I think this is so important; the more we teach, the more we learn. I wouldn’t take any pleasure in keeping that potato kale recipe to myself. Instead, if you ask me, I will give you detailed instructions down to the angle at which you should slice the potatoes so you can make the exact same soup.

There are two reasons for this; first, to withhold knowledge is to be grudging, and second, when I tell you how to make the soup, I inevitably learn something more about how to make the soup myself.

All sorts of things occur to me as I recite the recipe; I should try two bay leaves instead of one! What if I tossed in a mix of Yukon gold, russet and gem box potatoes instead of just plain bakers? Maybe instead of kale, I should be using chard, or nothing…and just have it be a celebration of potato-y goodness!!

The act of teaching and sharing, without exception, always makes me do everything much better.

7) But don’t give unsolicited advice

However, I do have to be careful not over-share or go around telling people their business like little Miss Suzy Cream Cheese (as my mom will sometimes inexplicably say).

It is decidedly not awesome to be a know-it-all, because then you’re getting back into ego territory again, and once the ego is running the show everything else tends to fall to pieces.

8) Think like a beginner

Beginners know they don’t know anything, and as such must pay close attention. As we develop our skills, whatever they may be, we tend to start taking things for granted.

There was a time when down dog didn’t interest me half as much as astravakrasana (eight angled pose), because I thought I’d moved beyond it and was ready for the tougher stuff. But I see now that down dog has as much, or more, to teach me as any razzle dazzle asana.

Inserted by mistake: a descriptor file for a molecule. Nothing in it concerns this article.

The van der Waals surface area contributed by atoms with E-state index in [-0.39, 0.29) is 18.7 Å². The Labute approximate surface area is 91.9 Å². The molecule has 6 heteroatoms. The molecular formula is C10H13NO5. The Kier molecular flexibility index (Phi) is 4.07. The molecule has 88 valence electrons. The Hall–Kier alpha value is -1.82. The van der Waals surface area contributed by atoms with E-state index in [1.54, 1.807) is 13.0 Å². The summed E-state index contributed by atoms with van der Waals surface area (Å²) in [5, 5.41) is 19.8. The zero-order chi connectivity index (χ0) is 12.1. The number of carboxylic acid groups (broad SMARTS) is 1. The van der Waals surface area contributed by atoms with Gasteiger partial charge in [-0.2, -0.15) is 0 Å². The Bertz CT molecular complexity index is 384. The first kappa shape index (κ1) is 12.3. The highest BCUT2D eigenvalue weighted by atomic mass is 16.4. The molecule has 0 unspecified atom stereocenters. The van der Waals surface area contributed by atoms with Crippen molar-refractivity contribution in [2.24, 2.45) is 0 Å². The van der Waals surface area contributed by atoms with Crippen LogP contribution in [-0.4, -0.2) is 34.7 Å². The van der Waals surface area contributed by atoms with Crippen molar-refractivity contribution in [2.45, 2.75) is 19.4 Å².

If I try to approach each dog as if it is my first one, it will never be boring because it is so darn amazing.

Thinking like a beginner kicks that pesky ego to the curb and lets us absorb all the available goodness swirling around us—and absorbing goodness helps us do everything much much better.

9) Believe you can

There is a leap of faith we all must make, even when faced with zero supporting evidence, that if we want something badly enough and work hard enough, the thing will be done.

As a writer, I’ve had a lifetime of people whispering in my ear about how I better get a “real” job, how impossible it is to get published, and maybe I should just think about going into advertising because I have such a knack for turning a phrase.

Despite these whispers, I’ve retained a deep and incomprehensible faith that I can be a successful writer—whatever that ends up meaning. That unshakable belief is one of the things I’ve come to trust, and one of the things I like most about me.

You can listen to naysayers all day long, but if you think you can do something, their voices won’t have the power to dissuade you, which leaves you free to do things a lot better.

10) Know when to move on

That being said, there are times when it’s okay to admit defeat and just move on. But remember, there’s a difference between moving on and giving up.

When we move on, we select a new bright green mountain to climb. When we give up, it’s like going back to bed with a bag of potato chips and a bunch of back issues of People magazine and thinking “this is as good as it gets”.

Doing everything better and being awesome boils down to this: hard work, self love, gratitude and kindness. If we nurture those qualities in ourselves, there will be no limit to the bright green mountains we can conquer.

Relephant Reads:

5 Ways to Love Your Body Better. 

Self-improvement: the End of the Road.

Self-Help is Bad For Us. 


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Editor: Rachel Nussbaum

Photo: elephant archives